Thin mouldings - wide picture

Lori M.

May 23, 2003
I am hoping some of the experienced framers here can help me with something.

I have a customer who was really set on a 3/4" moulding for a 32" wide by 15" high print. After putting it all together, the moulding seems a little to flimsy, I can actually pull the centre of the long side out about 1/2".

Is there any hard and fast rules about the width of mouldings and the size of the frame that I should be aware of or any way to solve this problem.

Thanks kindly,
It can be done. If deep enough a strainer frame can be inserted inside the other and screwed to it from the inside, if not a rigid support panel (masonite) that overlaps the back of the frame can be screwed to the back.

All wood is not the same. Some will not carry much load (soft woods) and others are very strong (oak, ash, maple, cherry etc). It is a factor of the cross-section area of the moulding and the actual strength of the wood. The deeper the moulding, the more cross-section area there will be. The comment of a strainer in back made out of wood (basically a stacked frame) will add strength without being seen.
In that situation I use "pipe tape" in the center from top to bottom. This is a steel band about 1/2" wide with holes about every 1/4". This is used by plumbers to hang pipes from rafters and things. If you take a pair of tin snips and cut it to length (ie. top to bottom.) trim to clean the edges and put a screw into the moulding through a hole in the tape at each end, it will hold the moulding together in the center and stabilize the frame. This "tape" is very stiff and can be purchased from a place like Home Depot for about $10 per 100 feet. Remember not to pull the moulding together so much that you elliminate the 1/8" expansion allowance.
Thankyou, I like the "pipe tape" idea. I know exactly what you are talking about. Would you put that on underneath your dust covering or on top.

Thanks again,
I put the tape on under the dust cover because I think it looks better that way. The dust cover sits a little neater if you put hte tape on top, but of course you have this strip of steel running up the back. I like it covered.
Keep in mind that while strapping may keep the frame from bowing if you pick it up by the top rail (which you should'nt do of course) it won't do anything to strengthen the corners or where you attach hangers. If those are the concerns you should follow one of the other suggestions. Terry
WallBuddies will strengthen the corners - at least the top two - and make it possible, even easy, to hang the frame straight when it's done.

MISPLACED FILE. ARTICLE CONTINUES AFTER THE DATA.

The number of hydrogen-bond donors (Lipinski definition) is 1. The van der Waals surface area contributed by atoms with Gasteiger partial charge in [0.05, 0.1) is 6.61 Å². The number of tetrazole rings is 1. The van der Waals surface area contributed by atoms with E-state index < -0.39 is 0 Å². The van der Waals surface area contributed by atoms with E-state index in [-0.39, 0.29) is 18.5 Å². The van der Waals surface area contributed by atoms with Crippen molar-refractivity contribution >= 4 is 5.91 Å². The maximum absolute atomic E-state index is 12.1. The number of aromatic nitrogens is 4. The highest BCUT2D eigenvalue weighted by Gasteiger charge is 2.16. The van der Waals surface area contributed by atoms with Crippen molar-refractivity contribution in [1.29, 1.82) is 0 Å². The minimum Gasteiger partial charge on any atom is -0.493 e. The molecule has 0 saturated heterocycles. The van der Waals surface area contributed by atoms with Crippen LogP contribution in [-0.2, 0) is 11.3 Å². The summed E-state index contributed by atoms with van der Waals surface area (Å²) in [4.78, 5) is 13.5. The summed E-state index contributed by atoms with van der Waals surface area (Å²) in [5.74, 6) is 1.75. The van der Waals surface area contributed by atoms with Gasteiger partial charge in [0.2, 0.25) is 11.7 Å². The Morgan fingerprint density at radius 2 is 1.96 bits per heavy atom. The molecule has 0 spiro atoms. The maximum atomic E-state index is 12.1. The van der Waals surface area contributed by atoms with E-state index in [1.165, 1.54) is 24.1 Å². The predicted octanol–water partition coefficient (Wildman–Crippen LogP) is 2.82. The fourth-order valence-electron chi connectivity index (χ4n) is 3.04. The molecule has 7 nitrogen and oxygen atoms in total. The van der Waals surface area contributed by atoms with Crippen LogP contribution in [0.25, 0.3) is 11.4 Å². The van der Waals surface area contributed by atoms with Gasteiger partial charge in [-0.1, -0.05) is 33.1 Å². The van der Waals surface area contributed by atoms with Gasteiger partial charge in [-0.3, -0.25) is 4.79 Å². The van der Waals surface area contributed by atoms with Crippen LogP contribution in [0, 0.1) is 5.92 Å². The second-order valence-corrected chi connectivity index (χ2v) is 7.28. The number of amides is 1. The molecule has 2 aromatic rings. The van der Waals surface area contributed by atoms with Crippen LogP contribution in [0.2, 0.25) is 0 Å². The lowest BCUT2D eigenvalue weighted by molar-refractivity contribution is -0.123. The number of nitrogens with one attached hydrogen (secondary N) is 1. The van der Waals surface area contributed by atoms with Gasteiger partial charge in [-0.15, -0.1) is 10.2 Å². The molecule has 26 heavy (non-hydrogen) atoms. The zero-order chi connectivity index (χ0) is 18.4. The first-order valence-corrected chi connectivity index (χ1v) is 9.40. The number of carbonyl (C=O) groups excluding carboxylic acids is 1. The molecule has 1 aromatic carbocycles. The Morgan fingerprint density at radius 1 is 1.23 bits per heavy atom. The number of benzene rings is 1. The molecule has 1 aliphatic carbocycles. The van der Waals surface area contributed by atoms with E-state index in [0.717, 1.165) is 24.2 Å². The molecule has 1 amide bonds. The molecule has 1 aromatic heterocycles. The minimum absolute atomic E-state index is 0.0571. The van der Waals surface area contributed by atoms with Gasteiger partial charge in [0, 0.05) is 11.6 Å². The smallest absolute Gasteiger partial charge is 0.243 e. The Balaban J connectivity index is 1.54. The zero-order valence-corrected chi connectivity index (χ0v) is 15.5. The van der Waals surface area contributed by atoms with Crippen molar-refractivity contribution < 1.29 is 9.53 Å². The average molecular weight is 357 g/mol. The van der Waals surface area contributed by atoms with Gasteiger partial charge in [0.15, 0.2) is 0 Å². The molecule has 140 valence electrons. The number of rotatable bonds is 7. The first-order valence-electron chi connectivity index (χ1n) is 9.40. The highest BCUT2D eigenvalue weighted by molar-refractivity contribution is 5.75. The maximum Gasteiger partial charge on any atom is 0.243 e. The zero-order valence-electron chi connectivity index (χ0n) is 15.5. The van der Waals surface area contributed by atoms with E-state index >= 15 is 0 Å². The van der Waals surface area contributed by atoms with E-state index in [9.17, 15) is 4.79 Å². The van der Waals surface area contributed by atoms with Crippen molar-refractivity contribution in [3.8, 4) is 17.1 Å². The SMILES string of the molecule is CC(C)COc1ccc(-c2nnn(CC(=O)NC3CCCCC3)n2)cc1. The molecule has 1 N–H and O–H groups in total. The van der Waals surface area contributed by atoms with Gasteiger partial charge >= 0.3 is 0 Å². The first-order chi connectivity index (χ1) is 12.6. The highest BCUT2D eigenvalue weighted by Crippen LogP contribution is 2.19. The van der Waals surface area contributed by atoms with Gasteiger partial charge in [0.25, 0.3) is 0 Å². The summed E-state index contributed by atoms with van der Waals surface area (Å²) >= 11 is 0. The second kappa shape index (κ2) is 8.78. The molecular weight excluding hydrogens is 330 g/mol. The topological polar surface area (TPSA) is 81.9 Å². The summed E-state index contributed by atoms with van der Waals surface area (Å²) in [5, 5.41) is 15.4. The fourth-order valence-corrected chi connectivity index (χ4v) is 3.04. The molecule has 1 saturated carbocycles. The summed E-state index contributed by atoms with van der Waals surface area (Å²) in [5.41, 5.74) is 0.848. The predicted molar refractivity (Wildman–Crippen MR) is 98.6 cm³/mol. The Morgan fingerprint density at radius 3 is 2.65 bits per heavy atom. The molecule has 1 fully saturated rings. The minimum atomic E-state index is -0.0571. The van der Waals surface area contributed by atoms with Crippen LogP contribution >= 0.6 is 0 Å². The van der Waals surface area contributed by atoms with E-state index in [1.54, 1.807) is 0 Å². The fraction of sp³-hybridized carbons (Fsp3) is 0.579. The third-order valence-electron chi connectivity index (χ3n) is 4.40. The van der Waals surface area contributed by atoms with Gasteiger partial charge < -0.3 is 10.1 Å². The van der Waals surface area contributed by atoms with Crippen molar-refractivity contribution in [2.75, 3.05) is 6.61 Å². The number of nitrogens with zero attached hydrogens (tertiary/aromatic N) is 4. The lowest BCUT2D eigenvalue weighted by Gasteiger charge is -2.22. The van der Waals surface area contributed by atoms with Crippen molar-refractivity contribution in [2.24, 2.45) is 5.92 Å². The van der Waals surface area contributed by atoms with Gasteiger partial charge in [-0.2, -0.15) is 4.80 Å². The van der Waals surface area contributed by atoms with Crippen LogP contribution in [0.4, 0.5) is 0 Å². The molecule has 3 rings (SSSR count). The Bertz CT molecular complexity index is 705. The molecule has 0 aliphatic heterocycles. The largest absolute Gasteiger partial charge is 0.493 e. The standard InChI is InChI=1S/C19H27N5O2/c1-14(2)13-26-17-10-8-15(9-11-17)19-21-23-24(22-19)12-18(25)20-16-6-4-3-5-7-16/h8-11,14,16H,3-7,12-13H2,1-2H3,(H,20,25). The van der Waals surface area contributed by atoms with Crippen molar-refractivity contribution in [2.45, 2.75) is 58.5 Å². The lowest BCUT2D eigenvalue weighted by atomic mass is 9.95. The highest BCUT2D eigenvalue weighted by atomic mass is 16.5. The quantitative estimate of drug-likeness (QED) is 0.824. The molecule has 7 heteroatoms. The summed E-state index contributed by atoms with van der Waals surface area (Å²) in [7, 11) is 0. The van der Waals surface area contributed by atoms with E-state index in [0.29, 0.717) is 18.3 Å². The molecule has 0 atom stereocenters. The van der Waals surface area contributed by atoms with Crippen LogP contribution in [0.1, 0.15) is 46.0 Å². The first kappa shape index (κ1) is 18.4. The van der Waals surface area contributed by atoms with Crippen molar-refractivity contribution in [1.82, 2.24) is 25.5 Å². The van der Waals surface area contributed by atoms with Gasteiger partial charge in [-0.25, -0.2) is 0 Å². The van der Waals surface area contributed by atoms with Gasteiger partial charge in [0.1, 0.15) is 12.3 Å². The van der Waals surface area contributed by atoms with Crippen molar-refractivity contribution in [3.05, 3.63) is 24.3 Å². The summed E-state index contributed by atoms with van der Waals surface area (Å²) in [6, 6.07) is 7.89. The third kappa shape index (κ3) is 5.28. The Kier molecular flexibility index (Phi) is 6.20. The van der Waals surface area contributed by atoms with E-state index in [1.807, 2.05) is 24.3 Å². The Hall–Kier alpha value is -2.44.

(No, I never get tired of talking about WBs.)
I usually use a 3"strip of mat across the back from top to bottom and if need be ,3 or 4" triangles on the corners secured with wood glue and staples - works for me and I didn't buy anything. Cover the whole thing with the dust cover.
I usually tell the customer the dangers of having a frame that thin, and if they still are insisting on the thin frame, I have them sign a waver.

Then I would add corner braces (bottom corners) and Wall Buddies (top corners), and might even have a mat board nailed on the back to add strength. (All of this the customer would pay for.)

If you are put in a position of using an inferior frame (ie: wrong size), you should cover yourself. The customer should know that it might still warp, or the corners might pull apart.

If you give them enough reasons not to use the frame, they just might buy a wider frame. (easier to use, and costs more!)
One of the gadget companies (they'd kill me for that moniker!) sells a nylon? tape used for just this purpose. It's the same company that sells EaselMates. I'll look it up if noone comes up with the name.
I staple a matboard over the entire back to keep the frame the right size.

I bevel my matboard, so it give it a nice edge.
If you don't like the look of the stapled matboard, you still can cover it with matboard. ;)
Albin is the company MerpsMom was trying to think of.

It's a very cool product with options for a flexible strap or a rigid support and hardware for both wood and metal frames.

Order the sample assortment from United and you'll have enough material for quite a few projects.